‘Jukebox Saturday Night:’ Glenn Miller’s Last Hit as a Civilian
On December 5, 1942, Glenn Miller & His Orchestra’s ‘Juke Box Saturday Night’ broke into the Billboard Top Ten, debuting at #9 on the charts. A lively retelling of a wild party at a soda and ice cream fountain, ‘Juke Box Saturday Night’ celebrates revelry with lyrics that playfully reference the other artists that composed the party’s soundtrack including entire solos and choruses lifted directly from Harry James and the Ink Spots. While successful, enjoyable and sufficiently light-hearted, ‘Juke Box Saturday Night’ is more notable as the last Top Ten hit issued by Glenn Miller as a civilian performer.
Near the peak of his worldwide popularity in 1942 and at 38 years old, Miller decided to hang up hit-making and enlist in the war effort in September of 1942. After being transferred from the Army to the Army Air Corps, the newly-minted Captain Glenn Miller was assigned to Maxwell Field in Montgomery, Alabama in early December. There Capt. Miller began to audition recruits from across the United States for a modernized military band to deliver ‘real, live American music’ to troops serving overseas. The germ of this idea was to quickly epxand into the Army Air Force Band which, during the 14 months of its existence, played in 11 countries overseas, performed over 500 radio broadcasts, traveled to over 300 personal appearances and took part in over 900 morale-boosting drives for soldiers in garrison areas and combat zones.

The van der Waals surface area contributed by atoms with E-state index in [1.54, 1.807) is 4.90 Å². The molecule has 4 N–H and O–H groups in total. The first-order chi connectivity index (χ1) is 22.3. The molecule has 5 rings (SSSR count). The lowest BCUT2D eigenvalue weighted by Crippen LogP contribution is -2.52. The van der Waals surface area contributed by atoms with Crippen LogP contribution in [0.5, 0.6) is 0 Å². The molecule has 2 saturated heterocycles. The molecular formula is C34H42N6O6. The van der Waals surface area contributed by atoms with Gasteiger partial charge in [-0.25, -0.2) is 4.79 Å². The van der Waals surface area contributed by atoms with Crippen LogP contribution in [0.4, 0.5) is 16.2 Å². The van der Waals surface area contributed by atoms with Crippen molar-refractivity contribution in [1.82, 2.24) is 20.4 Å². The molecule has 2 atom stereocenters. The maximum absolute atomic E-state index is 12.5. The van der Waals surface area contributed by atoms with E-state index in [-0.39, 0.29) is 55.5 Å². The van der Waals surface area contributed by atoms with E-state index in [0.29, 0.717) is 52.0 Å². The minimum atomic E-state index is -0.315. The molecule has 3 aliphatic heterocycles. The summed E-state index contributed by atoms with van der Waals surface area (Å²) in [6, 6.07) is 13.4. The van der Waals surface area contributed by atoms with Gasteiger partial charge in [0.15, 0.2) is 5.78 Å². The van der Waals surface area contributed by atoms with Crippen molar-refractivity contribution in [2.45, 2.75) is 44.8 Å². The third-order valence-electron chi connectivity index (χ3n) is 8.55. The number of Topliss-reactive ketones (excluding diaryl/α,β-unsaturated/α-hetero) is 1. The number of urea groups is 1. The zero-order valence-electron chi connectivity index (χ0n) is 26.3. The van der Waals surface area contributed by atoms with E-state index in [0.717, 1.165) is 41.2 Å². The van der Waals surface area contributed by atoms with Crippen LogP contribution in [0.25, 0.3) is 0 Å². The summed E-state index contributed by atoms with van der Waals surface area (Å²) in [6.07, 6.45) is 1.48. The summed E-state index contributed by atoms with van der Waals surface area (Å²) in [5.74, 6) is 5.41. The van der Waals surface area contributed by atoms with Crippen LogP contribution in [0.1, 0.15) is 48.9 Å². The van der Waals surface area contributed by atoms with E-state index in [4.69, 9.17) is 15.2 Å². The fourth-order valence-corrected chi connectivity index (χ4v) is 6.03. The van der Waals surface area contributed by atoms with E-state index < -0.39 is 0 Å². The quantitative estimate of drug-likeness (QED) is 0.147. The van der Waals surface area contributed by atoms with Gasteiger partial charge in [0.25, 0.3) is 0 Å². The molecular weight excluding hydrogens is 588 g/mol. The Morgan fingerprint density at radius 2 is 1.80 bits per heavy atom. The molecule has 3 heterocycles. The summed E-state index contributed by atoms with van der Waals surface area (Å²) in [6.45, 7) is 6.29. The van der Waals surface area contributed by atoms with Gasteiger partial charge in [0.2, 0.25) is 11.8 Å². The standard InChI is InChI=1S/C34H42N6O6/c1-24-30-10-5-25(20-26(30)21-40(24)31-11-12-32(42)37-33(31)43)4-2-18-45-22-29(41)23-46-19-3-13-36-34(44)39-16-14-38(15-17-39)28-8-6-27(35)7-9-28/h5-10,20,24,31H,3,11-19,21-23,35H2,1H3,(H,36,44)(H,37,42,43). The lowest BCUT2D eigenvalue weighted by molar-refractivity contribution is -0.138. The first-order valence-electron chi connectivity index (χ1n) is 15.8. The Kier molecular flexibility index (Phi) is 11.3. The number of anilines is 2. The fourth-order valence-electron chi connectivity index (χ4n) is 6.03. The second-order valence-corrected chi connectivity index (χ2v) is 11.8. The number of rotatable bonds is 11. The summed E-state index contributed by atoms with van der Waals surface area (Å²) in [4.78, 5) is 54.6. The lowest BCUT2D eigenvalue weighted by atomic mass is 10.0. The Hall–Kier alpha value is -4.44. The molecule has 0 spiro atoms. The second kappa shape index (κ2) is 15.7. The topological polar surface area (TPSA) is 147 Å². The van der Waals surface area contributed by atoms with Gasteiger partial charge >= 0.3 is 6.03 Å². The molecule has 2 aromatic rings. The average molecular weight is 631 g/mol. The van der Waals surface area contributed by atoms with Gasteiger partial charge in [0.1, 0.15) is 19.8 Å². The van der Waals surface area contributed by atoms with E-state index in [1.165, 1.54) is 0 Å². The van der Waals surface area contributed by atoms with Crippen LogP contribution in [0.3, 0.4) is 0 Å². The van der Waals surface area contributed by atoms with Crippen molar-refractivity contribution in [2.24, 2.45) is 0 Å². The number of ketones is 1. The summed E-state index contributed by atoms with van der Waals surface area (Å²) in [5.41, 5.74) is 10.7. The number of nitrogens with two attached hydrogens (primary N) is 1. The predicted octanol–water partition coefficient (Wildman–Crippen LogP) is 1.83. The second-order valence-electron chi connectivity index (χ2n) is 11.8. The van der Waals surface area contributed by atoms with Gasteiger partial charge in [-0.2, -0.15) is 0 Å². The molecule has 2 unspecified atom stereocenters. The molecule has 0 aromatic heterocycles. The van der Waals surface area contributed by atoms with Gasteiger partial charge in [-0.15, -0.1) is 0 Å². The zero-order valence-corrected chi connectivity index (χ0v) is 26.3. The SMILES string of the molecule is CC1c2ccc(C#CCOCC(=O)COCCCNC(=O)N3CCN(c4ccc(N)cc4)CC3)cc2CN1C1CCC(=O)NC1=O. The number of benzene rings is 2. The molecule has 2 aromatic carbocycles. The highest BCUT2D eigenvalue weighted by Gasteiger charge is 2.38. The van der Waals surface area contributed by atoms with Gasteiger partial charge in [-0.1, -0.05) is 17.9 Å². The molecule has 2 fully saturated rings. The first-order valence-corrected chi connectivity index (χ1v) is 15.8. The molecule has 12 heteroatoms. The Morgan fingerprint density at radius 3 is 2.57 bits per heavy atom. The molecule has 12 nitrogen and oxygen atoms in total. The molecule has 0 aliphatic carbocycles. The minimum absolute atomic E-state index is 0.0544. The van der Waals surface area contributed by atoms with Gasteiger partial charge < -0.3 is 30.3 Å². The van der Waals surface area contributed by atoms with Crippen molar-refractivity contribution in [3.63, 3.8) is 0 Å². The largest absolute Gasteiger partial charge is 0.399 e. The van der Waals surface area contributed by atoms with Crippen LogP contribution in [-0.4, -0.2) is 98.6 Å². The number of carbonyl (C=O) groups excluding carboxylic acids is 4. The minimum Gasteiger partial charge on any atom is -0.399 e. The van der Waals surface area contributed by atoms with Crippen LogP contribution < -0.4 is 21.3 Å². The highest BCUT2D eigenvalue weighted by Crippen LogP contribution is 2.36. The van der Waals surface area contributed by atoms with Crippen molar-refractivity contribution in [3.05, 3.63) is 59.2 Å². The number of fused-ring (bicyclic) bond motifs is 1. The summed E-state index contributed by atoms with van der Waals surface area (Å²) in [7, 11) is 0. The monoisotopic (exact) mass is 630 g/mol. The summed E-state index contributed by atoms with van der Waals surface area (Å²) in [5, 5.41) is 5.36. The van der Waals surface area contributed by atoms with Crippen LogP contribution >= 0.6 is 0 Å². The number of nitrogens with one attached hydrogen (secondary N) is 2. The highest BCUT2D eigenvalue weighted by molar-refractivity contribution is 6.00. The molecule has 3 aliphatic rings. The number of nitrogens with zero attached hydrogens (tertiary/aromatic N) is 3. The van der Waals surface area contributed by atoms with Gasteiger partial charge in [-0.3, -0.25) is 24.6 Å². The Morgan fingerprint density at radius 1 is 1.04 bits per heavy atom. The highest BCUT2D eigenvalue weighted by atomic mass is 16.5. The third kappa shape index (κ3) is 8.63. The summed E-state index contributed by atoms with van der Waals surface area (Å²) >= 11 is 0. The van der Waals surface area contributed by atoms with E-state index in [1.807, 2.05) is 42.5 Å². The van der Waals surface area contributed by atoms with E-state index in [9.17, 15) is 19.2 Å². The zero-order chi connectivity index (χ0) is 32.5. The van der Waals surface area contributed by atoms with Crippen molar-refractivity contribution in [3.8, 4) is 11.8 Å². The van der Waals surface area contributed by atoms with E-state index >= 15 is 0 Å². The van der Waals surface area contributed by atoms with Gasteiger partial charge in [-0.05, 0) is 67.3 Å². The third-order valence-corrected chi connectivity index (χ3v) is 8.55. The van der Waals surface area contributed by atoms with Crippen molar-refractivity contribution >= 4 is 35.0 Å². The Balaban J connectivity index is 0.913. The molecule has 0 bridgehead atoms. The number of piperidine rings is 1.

Said Miller on the importance of musical expression: ‘America means freedom and there’s no expression of freedom quite so sincere as music.’
Click below to hear the original 1942 hit recording of Glenn Miller’s ‘Juke Box Saturday Night’
Post by Collin Makamson, Red Ball Express Coordinator at The National WWII Museum